High-Pressure Reactions on Metals in SBA-15

Ching-Yu Wang, Kai Shen, John M. Vohs, and Raymond J. Gorte

University of Pennsylvania

It was recently shown that deactivation due to coking can be greatly suppressed for ethene dimerization over Ni in mesoporous materials at pressures higher than that at which pore condensation occurs [Agirrezabal-Telleria & Iglesia, J. Catal. 352 (2017) 505]. However, preparation of catalysts in which all of the metal is in the mesopores can be difficult and silica may not be the ideal support for all reactions. In the present talk, we will describe simple methods for modifying the surface composition of SBA-15 and for incorporating various catalytic metals into the pores of SBA-15. We will also report preliminary results for using these catalysts at high pressures.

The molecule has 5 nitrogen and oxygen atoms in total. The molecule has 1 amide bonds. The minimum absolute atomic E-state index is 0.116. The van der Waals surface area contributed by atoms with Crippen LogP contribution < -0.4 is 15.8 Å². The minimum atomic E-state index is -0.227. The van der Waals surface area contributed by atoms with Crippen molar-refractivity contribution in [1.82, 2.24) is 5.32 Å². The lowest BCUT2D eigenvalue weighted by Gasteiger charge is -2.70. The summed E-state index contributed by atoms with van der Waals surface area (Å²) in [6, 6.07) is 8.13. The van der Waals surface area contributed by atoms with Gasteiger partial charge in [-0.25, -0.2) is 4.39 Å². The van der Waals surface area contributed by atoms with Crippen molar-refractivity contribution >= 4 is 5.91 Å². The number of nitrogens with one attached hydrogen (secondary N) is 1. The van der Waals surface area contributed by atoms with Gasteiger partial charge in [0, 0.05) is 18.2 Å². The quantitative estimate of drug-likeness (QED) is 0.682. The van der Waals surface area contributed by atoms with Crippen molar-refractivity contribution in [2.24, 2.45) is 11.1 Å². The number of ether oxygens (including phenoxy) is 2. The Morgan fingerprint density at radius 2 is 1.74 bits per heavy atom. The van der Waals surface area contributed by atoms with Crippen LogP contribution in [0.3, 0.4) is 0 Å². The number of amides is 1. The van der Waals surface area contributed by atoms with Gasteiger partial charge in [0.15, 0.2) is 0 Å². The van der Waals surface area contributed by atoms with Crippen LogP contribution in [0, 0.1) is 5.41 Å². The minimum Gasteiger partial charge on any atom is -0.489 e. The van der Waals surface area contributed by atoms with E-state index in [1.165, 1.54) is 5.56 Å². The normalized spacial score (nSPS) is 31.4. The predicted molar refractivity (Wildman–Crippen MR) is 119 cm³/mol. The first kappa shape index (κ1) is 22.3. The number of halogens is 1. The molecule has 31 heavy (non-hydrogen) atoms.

Vapor-phase infiltration of organometallic precursors was used to incorporate Pt, Pd, Rh, Ru, and Ni into SBA-15. The evacuated SBA-15 was exposed to a few torr of the precursor molecules between 443 and 523 K, resulting in monolayer films of the adsorbed precursors inside the mesopores. The metal particles that formed after removal of the precursor ligands remained in the pores and had particle sizes ranging from 3.8 nm for Pt to 5.2 nm for Ni, as determined by Transmission Electron Microscopy (TEM), XRD, and CO chemisorption. When alkane dehydrogenation reactions were performed over Pt/SBA-15 as a function of pressure, there was shown to be a critical pressure, above which the dehydrogenation reaction is stable in the absence of added H2. Although equilibrium yields were low at high pressures, the H2 produced by these reactions can be used in other reactions. Finally, we show that the surface composition of SBA-15 could be modified by depositing thin films of TiO2, WOx, ZrO2, and CaCO3 using Atomic Layer Deposition. Calorimetric measurements with hexane and benzene showed that these films significantly changed the hydrocarbon adsorption properties of the mesoporous material, a result which could allow tuning of the critical pressure.